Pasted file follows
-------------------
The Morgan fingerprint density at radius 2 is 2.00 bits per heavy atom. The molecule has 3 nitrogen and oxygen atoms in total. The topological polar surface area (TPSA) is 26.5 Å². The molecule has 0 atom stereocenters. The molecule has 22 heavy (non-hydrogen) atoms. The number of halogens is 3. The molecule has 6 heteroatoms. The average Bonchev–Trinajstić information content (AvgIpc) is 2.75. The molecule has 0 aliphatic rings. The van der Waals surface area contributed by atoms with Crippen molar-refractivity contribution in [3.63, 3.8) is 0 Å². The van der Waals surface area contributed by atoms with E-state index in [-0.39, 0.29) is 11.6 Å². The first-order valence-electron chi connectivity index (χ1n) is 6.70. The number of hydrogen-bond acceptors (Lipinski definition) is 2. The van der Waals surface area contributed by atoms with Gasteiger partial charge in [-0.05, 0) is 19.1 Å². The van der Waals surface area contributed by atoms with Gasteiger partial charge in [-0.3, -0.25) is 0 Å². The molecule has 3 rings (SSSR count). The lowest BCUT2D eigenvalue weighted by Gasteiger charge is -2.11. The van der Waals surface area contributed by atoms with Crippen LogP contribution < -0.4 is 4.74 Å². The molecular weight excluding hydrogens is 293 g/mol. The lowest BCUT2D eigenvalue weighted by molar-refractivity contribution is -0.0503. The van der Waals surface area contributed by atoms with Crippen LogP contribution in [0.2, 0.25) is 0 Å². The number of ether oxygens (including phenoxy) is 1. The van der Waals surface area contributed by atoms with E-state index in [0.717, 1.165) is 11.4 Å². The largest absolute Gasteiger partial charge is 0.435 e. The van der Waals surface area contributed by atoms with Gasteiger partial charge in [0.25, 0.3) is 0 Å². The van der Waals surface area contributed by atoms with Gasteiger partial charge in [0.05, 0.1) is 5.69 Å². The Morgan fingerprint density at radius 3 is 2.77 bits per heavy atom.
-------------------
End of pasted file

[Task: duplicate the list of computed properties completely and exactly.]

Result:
The Morgan fingerprint density at radius 2 is 2.00 bits per heavy atom. The molecule has 3 nitrogen and oxygen atoms in total. The topological polar surface area (TPSA) is 26.5 Å². The molecule has 0 atom stereocenters. The molecule has 22 heavy (non-hydrogen) atoms. The number of halogens is 3. The molecule has 6 heteroatoms. The average Bonchev–Trinajstić information content (AvgIpc) is 2.75. The molecule has 0 aliphatic rings. The van der Waals surface area contributed by atoms with Crippen molar-refractivity contribution in [3.63, 3.8) is 0 Å². The van der Waals surface area contributed by atoms with E-state index in [-0.39, 0.29) is 11.6 Å². The first-order valence-electron chi connectivity index (χ1n) is 6.70. The number of hydrogen-bond acceptors (Lipinski definition) is 2. The van der Waals surface area contributed by atoms with Gasteiger partial charge in [-0.05, 0) is 19.1 Å². The van der Waals surface area contributed by atoms with Gasteiger partial charge in [-0.3, -0.25) is 0 Å². The molecule has 3 rings (SSSR count). The lowest BCUT2D eigenvalue weighted by Gasteiger charge is -2.11. The van der Waals surface area contributed by atoms with Crippen LogP contribution < -0.4 is 4.74 Å². The molecular weight excluding hydrogens is 293 g/mol. The lowest BCUT2D eigenvalue weighted by molar-refractivity contribution is -0.0503. The van der Waals surface area contributed by atoms with Crippen LogP contribution in [0.2, 0.25) is 0 Å². The number of ether oxygens (including phenoxy) is 1. The van der Waals surface area contributed by atoms with E-state index in [0.717, 1.165) is 11.4 Å². The largest absolute Gasteiger partial charge is 0.435 e. The van der Waals surface area contributed by atoms with Gasteiger partial charge in [0.25, 0.3) is 0 Å². The van der Waals surface area contributed by atoms with Gasteiger partial charge in [0.05, 0.1) is 5.69 Å². The Morgan fingerprint density at radius 3 is 2.77 bits per heavy atom.